During her two seasons as an assistant coach at the University of Arkansas-Little Rock, Cato managed a $350,000 team budget and $120,000 scholarship fund, organized team practices and scouting reports, developed and implemented year-around strength and conditioning programs, and assisted with recruiting that helped boost the team's win total by eight victories from one season to the next.
Cato, who played both forward and outside midfielder at Arkansas-Fayetteville, led the Razorbacks in scoring as a senior and finished with 24 career goals. She was second on the school's all-time scoring list at the time of her graduation, and she still ranks sixth on the all-time Razorback scoring ladder.
Arkansas won the Southeastern Conference's western division title in her first season and then lost the SEC championship game in the final seven seconds of double-overtime. The Razorbacks shared in a second divisional title during her senior season.
Cato booted 13 of her career goals against SEC opponents and was her school's all-time leading scorer in conference games at the time of her graduation. She still ranks third in conference scoring at Arkansas.
She played just two seasons of varsity soccer at Vancouver's Mountain View High School, twice earning all-conference honors and taking home Player-of-the-Year honors after her first year.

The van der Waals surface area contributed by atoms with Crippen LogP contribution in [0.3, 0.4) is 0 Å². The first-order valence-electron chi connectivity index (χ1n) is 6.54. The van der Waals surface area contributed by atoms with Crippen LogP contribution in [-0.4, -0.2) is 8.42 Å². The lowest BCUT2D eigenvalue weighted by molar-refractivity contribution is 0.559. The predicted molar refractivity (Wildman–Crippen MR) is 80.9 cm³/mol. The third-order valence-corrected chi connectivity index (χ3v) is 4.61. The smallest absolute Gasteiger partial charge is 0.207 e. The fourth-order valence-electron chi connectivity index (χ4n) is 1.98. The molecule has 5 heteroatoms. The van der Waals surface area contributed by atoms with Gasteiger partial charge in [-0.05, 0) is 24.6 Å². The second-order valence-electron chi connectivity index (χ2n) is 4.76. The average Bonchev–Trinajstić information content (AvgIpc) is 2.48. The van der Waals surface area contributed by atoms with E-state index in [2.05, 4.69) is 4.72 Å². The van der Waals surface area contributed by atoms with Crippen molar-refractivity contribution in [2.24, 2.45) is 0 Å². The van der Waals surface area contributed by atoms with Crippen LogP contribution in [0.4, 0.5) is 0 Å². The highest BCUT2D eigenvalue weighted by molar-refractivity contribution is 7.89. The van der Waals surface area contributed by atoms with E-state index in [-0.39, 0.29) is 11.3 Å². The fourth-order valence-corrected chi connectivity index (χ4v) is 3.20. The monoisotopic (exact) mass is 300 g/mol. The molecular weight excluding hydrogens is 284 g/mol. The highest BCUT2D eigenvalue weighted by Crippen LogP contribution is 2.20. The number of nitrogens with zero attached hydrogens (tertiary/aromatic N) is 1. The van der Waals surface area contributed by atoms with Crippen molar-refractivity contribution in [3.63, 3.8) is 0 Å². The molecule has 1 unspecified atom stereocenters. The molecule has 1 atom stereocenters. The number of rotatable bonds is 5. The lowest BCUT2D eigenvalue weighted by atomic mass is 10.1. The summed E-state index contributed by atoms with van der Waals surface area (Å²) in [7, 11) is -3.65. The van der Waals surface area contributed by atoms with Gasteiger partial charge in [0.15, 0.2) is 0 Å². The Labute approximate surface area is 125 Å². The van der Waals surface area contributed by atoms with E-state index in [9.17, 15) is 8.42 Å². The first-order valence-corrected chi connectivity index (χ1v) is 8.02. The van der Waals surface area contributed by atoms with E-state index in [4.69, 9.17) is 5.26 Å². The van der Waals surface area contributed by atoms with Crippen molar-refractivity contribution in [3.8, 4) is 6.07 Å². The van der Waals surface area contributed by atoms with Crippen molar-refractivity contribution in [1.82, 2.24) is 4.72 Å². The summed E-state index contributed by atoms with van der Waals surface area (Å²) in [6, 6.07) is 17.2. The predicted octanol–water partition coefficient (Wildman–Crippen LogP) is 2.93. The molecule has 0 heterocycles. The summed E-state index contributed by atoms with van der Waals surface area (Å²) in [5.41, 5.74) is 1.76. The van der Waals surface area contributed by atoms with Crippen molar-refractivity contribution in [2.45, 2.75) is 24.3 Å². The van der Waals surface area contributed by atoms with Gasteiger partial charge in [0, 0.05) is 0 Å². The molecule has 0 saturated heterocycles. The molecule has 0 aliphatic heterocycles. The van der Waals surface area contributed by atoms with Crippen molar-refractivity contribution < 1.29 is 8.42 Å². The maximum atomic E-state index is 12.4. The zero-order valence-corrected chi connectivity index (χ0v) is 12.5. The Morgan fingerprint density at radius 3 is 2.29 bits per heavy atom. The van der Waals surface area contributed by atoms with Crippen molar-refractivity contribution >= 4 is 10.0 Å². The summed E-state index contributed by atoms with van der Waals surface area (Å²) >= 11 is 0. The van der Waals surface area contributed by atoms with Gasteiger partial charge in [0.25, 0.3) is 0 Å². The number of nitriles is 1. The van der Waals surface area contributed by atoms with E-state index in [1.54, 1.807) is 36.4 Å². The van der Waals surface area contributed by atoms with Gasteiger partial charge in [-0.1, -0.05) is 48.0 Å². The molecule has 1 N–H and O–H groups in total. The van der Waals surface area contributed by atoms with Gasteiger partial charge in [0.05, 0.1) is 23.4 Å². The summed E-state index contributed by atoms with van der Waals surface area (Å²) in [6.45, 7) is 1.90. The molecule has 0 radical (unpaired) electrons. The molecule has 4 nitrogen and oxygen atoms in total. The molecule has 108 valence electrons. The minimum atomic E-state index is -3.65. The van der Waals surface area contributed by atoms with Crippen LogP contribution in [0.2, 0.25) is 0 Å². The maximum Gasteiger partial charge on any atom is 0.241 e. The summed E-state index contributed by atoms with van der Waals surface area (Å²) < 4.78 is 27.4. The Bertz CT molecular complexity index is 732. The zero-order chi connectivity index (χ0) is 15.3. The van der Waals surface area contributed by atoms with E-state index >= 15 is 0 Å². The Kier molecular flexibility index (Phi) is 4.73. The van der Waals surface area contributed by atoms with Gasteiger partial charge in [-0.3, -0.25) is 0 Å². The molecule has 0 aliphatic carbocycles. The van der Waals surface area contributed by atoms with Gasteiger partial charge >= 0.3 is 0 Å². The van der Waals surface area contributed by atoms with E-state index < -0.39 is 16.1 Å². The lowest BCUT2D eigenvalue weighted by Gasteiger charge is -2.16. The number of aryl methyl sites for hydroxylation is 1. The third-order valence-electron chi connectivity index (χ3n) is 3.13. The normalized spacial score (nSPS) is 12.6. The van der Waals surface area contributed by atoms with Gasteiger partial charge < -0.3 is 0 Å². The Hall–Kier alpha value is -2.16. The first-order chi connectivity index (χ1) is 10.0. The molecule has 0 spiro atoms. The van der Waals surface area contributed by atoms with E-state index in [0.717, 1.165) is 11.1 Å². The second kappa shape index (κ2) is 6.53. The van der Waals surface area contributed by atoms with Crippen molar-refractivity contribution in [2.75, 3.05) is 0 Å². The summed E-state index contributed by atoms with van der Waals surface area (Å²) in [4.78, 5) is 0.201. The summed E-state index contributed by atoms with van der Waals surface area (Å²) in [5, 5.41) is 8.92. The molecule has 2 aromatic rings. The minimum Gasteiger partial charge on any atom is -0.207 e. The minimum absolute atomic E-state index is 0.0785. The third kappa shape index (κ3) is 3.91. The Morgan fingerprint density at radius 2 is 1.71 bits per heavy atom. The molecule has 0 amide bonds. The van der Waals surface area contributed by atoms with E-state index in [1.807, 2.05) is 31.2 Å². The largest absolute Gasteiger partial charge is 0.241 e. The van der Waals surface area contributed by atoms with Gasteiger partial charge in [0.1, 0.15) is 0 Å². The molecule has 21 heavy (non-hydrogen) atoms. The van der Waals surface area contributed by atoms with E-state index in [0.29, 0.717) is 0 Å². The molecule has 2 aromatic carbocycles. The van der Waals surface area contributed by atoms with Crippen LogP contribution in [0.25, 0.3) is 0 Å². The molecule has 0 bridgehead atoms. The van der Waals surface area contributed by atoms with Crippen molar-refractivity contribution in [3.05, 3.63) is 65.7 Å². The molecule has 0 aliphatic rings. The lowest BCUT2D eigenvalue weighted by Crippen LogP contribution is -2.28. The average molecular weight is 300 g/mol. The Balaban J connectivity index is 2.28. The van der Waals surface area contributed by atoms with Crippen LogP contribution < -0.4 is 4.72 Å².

“A lot of college coaches at the time didn't pay much attention to high school soccer,” she says. “It made more sense for me to focus my time on my Olympic Development and club soccer teams.”
She was a member of the Washington state and regional ODP teams from 1992 through 1996. She was a captain of the state squad for three years and she captained the Region IV team in 1996, when she was named to the under-20 ODP national team.
As a national team member, she traveled to Florida for one training camp and then toured Europe with the team for a month.
Cato, who was born in Missouri and moved to Vancouver when she was 10, is the daughter of Jim and Tina Trickey and David and Debbie Cato, all of whom live in Cape Girardeau. Siblings Jason Trickey and Christie Snyder also live Missouri.
CONTACT: Dave Holden,
Sports Information Director